22nd August 1791: Start of the Haitian Revolution in the French colony of Saint-Domingue

22nd August 1791: Start of the Haitian Revolution in the French colony of Saint-Domingue


Hello, and welcome to HistoryPod. On 22 August 1791 slaves in the French colony
of Saint-Domingue on the Caribbean island of Hispaniola began the Haitian Revolution. Christopher Columbus landed on the Caribbean
island of Hispaniola during his first transatlantic voyage in 1492 and the island and its population
were soon exploited for their gold. However, by the 17th century Spanish interest
in the island had waned and French settlers soon rose to dominance with the creation of
large sugar plantations. By the outbreak of the French Revolution in
1789 the plantations on Saint-Domingue were producing 60% of the world’s coffee and
40% of all the sugar imported by Britain and France. This economy was built on the slave labour
of approximately 500,000 black Africans who lived in incredibly harsh conditions where
they were regularly subjected to extreme cruelty at the hands of their masters. Tensions between the different groups in the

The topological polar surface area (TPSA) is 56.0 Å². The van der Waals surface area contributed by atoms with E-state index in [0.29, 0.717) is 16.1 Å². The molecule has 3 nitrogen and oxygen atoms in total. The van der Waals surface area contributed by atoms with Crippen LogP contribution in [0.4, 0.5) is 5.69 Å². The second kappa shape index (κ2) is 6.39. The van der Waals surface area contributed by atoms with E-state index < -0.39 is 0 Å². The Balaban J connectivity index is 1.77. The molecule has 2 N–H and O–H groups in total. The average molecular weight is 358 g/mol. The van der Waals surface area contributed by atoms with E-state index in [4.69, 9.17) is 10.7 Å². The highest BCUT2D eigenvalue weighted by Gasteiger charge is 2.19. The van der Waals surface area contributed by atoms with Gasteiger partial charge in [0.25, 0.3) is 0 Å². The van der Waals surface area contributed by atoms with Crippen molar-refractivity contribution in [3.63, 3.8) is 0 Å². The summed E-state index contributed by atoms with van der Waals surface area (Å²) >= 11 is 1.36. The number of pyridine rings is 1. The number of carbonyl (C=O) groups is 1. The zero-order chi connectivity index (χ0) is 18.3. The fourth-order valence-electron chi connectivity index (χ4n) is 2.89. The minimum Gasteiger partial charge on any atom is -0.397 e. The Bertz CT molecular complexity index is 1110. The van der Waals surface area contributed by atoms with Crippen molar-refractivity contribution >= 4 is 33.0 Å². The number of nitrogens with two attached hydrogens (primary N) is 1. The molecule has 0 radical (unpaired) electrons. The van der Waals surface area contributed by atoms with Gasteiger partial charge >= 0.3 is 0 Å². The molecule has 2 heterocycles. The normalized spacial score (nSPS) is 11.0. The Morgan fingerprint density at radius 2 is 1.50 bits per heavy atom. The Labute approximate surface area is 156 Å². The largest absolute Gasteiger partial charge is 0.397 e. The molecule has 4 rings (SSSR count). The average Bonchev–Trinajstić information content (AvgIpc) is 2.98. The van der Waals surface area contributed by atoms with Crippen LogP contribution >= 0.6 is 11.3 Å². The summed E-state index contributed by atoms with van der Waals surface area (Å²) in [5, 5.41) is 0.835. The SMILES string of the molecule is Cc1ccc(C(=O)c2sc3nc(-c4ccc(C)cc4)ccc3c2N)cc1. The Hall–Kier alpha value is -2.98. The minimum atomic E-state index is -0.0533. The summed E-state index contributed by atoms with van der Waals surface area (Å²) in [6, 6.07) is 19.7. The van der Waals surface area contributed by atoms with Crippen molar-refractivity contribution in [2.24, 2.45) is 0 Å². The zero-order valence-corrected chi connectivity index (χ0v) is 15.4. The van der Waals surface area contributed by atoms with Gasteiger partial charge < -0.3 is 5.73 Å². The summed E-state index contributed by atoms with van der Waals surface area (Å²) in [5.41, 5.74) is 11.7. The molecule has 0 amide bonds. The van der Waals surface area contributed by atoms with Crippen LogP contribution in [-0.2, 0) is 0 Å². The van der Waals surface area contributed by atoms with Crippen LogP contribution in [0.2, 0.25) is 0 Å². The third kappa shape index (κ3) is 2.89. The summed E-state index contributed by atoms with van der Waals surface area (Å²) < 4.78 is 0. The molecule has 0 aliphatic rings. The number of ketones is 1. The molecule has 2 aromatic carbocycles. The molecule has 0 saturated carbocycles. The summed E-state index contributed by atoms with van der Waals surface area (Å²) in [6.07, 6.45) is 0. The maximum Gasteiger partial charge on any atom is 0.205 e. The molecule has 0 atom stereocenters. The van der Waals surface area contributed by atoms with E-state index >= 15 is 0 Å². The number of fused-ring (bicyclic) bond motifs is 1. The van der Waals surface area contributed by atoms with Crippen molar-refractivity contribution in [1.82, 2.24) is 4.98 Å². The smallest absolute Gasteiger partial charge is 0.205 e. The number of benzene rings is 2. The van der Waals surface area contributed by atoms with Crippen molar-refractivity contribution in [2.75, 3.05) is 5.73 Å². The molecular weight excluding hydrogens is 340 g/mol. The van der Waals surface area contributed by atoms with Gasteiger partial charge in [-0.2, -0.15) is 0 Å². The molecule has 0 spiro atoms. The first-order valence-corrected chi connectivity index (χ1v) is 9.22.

colony had often led to violence, and there had been several uprisings prior to the Haitian
Revolution that began on 22 August 1791. Influenced in part by the new ideology expressed
in the Declaration of the Rights of Man, the slaves of Saint-Domingue rose against the
plantation owners on an unprecedented scale and seized control of a third of the entire
island by 1792. Desperate to end the revolt and regain control
over the island’s wealth the French National Assembly abolished slavery, although Napoleon
later attempted to reintroduce it to the colonies. He failed to do so in Saint-Domingue which
declared independence on 1 January 1804 under the name Haiti, making it the first country
to be established by former slaves.

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